If you want to feel better about yourself and let your past mistakes go, you must decide to see life as a classroom and let everyone (including yourself) be a struggling, scared, amazing, divine, infinitely valuable, innocent being who is doing the best they can with what they know at the time. You must choose a compassion mindset where life is a classroom and we are all innocent, silly, sometimes stupid learners, whose value is fortunately not on the line. This mindset will make you feel much better about yourself and you will also treat other people with compassion and understanding.
Start today and eliminate judging others from your life. Forgive them for their mistakes by focusing on what lessons you learned. When you eliminate anger and blame, you will also eliminate shame. (There are some great forgiveness formula worksheets on the resources page of my website that could help you with this.)
Understand how pointless shame and guilt are
I teach that "shame" is an acronym that stands for: Should Have Already Mastered Everything. If life is a classroom, shame is ridiculous. You are a student in the classroom of life. There is no way you could have known it all all along. Give yourself permission to have been an imperfect work in progress. You were learning and growing. You are on the path of self improvement, and that is enough. Understand that guilt, shame and beating yourself up for years does no good. It doesn’t fix the past nor create a better a future. It makes more sense to focus on who you want to be today.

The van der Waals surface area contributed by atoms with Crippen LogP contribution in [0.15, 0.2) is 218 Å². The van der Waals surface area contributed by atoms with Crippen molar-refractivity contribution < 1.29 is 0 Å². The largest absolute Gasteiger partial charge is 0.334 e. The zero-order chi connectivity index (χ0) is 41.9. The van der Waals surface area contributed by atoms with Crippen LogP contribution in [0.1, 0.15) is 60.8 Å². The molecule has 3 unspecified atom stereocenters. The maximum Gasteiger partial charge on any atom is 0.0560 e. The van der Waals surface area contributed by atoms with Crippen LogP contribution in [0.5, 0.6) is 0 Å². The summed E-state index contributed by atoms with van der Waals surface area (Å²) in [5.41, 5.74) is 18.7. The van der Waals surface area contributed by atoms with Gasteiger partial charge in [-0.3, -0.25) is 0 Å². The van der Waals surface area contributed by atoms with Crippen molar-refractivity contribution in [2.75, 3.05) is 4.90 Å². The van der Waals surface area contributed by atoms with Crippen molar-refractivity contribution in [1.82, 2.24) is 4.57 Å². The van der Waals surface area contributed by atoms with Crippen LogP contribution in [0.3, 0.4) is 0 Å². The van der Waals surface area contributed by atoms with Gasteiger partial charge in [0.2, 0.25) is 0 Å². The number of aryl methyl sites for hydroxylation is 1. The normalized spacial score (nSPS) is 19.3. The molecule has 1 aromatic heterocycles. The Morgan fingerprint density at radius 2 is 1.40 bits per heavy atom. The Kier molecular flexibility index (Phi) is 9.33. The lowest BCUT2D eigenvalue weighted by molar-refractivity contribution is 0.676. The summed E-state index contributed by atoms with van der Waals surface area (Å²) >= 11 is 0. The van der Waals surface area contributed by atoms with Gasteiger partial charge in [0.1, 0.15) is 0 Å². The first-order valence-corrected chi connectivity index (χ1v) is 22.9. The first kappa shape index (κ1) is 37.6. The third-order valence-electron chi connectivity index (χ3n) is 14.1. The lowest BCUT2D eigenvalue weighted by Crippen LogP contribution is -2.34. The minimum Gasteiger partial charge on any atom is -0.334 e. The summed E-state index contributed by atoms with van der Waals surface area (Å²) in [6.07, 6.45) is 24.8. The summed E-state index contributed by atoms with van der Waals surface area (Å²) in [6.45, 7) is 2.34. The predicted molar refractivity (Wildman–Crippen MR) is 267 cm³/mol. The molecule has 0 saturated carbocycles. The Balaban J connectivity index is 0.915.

What other people think doesn’t matter, but what you think does
Remember the opinions of others are just thoughts and ideas in their heads, which have no power, mean nothing and can’t hurt you, diminish your value or change you in any way. (They may influence events in your life, but if you trust the universe is a wise classroom, you won’t worry about that, because it only brings experiences if they are your perfect lesson.) But what you think of yourself matters a lot.
If you see life as a classroom and your value as absolute, you will show up with confidence and people will feel that and respect you, in spite of your mistakes. Even if you made BIG mistakes in the past, if other people can feel that you have learned the lessons, moved on and now know your real value, they will tend to follow suit and let your past go.
If you cannot do this however, and continue to beat yourself up, they will feel this too, and they will also have trouble forgiving you.
Gary Zukav, who wrote "Seat of the Soul," said, “By choosing your thoughts and by selecting which emotional currents you will release and which you will reinforce, you determine the quality of your light. You determine the effects that you will have upon others and the nature of the experiences of your life.”
I believe forgiving works best if you shift your perspective and look at your life in trust that it has always been your perfect classroom. Trust this mistake experience happened because it could teach you something. See if you can name 10 positives that making the mistake has created in your life. This will help you see it as your perfect classroom journey. Then focus on being the most forgiving person you can be. The more you forgive others and allow them to be innocent, struggling students with much more to learn, the better you will feel about yourself.
That is the secret.
You can do this.
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These articles were originally published on KSL.COM
Giles is the president and founder of Claritypoint Life Coaching and is a
popular life coach, author and speaker. She was named
one of the top 20 advice gurus in the country by Good Morning America in 2010. She appears regularly
on local and national TV and Radio.